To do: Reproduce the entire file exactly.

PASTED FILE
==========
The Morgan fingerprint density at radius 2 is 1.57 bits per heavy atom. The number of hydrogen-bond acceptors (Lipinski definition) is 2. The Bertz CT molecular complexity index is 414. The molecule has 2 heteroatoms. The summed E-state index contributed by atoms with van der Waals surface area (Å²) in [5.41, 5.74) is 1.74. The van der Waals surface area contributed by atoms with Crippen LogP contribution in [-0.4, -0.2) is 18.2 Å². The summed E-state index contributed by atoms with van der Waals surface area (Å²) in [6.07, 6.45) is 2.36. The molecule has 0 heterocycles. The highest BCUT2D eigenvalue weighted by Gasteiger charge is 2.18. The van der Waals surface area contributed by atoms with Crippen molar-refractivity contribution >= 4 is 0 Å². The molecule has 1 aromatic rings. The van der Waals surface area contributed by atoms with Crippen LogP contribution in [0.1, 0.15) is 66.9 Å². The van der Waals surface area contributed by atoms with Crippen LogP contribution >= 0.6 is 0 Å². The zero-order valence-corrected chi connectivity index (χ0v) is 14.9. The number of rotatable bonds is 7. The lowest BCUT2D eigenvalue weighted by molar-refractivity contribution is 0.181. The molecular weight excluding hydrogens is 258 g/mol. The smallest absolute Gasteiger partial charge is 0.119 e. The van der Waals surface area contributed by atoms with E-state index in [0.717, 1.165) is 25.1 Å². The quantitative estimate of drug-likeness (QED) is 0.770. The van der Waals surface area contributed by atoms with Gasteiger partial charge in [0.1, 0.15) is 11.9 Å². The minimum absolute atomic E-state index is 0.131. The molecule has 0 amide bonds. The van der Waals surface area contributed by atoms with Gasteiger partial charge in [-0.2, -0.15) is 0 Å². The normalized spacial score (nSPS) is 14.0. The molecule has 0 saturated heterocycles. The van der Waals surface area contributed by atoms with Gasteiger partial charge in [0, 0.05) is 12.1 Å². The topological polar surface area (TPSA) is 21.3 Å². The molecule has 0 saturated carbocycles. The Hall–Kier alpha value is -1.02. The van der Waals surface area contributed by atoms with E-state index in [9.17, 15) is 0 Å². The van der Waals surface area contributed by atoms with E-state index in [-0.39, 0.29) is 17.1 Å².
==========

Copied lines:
The Morgan fingerprint density at radius 2 is 1.57 bits per heavy atom. The number of hydrogen-bond acceptors (Lipinski definition) is 2. The Bertz CT molecular complexity index is 414. The molecule has 2 heteroatoms. The summed E-state index contributed by atoms with van der Waals surface area (Å²) in [5.41, 5.74) is 1.74. The van der Waals surface area contributed by atoms with Crippen LogP contribution in [-0.4, -0.2) is 18.2 Å². The summed E-state index contributed by atoms with van der Waals surface area (Å²) in [6.07, 6.45) is 2.36. The molecule has 0 heterocycles. The highest BCUT2D eigenvalue weighted by Gasteiger charge is 2.18. The van der Waals surface area contributed by atoms with Crippen molar-refractivity contribution >= 4 is 0 Å². The molecule has 1 aromatic rings. The van der Waals surface area contributed by atoms with Crippen LogP contribution in [0.1, 0.15) is 66.9 Å². The van der Waals surface area contributed by atoms with Crippen LogP contribution >= 0.6 is 0 Å². The zero-order valence-corrected chi connectivity index (χ0v) is 14.9. The number of rotatable bonds is 7. The lowest BCUT2D eigenvalue weighted by molar-refractivity contribution is 0.181. The molecular weight excluding hydrogens is 258 g/mol. The smallest absolute Gasteiger partial charge is 0.119 e. The van der Waals surface area contributed by atoms with E-state index in [0.717, 1.165) is 25.1 Å². The quantitative estimate of drug-likeness (QED) is 0.770. The van der Waals surface area contributed by atoms with Gasteiger partial charge in [0.1, 0.15) is 11.9 Å². The minimum absolute atomic E-state index is 0.131. The molecule has 0 amide bonds. The van der Waals surface area contributed by atoms with Gasteiger partial charge in [-0.2, -0.15) is 0 Å². The normalized spacial score (nSPS) is 14.0. The molecule has 0 saturated heterocycles. The van der Waals surface area contributed by atoms with Gasteiger partial charge in [0, 0.05) is 12.1 Å². The topological polar surface area (TPSA) is 21.3 Å². The molecule has 0 saturated carbocycles. The Hall–Kier alpha value is -1.02. The van der Waals surface area contributed by atoms with E-state index in [9.17, 15) is 0 Å². The van der Waals surface area contributed by atoms with E-state index in [-0.39, 0.29) is 17.1 Å².